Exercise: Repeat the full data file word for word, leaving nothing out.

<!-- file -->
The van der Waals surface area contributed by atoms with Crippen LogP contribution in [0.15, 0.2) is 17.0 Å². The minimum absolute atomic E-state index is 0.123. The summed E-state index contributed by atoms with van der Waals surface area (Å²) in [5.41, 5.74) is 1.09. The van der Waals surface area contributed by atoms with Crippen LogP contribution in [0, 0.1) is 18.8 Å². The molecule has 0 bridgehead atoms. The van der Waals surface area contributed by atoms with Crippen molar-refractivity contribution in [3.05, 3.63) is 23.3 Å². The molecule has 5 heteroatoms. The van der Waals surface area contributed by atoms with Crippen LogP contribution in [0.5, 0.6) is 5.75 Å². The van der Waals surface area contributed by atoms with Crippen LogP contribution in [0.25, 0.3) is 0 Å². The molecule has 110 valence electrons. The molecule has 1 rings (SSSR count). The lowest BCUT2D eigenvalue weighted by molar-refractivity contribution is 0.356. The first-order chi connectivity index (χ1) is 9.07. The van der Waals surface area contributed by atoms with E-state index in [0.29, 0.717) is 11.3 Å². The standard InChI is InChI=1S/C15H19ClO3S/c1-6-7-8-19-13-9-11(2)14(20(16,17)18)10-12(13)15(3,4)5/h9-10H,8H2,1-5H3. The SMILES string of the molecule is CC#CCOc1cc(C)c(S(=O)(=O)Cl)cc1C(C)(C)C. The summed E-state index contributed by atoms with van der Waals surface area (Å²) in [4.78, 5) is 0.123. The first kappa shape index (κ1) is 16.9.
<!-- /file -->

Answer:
The van der Waals surface area contributed by atoms with Crippen LogP contribution in [0.15, 0.2) is 17.0 Å². The minimum absolute atomic E-state index is 0.123. The summed E-state index contributed by atoms with van der Waals surface area (Å²) in [5.41, 5.74) is 1.09. The van der Waals surface area contributed by atoms with Crippen LogP contribution in [0, 0.1) is 18.8 Å². The molecule has 0 bridgehead atoms. The van der Waals surface area contributed by atoms with Crippen molar-refractivity contribution in [3.05, 3.63) is 23.3 Å². The molecule has 5 heteroatoms. The van der Waals surface area contributed by atoms with Crippen LogP contribution in [0.5, 0.6) is 5.75 Å². The van der Waals surface area contributed by atoms with Crippen LogP contribution in [0.25, 0.3) is 0 Å². The molecule has 110 valence electrons. The molecule has 1 rings (SSSR count). The lowest BCUT2D eigenvalue weighted by molar-refractivity contribution is 0.356. The first-order chi connectivity index (χ1) is 9.07. The van der Waals surface area contributed by atoms with E-state index in [0.29, 0.717) is 11.3 Å². The standard InChI is InChI=1S/C15H19ClO3S/c1-6-7-8-19-13-9-11(2)14(20(16,17)18)10-12(13)15(3,4)5/h9-10H,8H2,1-5H3. The SMILES string of the molecule is CC#CCOc1cc(C)c(S(=O)(=O)Cl)cc1C(C)(C)C. The summed E-state index contributed by atoms with van der Waals surface area (Å²) in [4.78, 5) is 0.123. The first kappa shape index (κ1) is 16.9.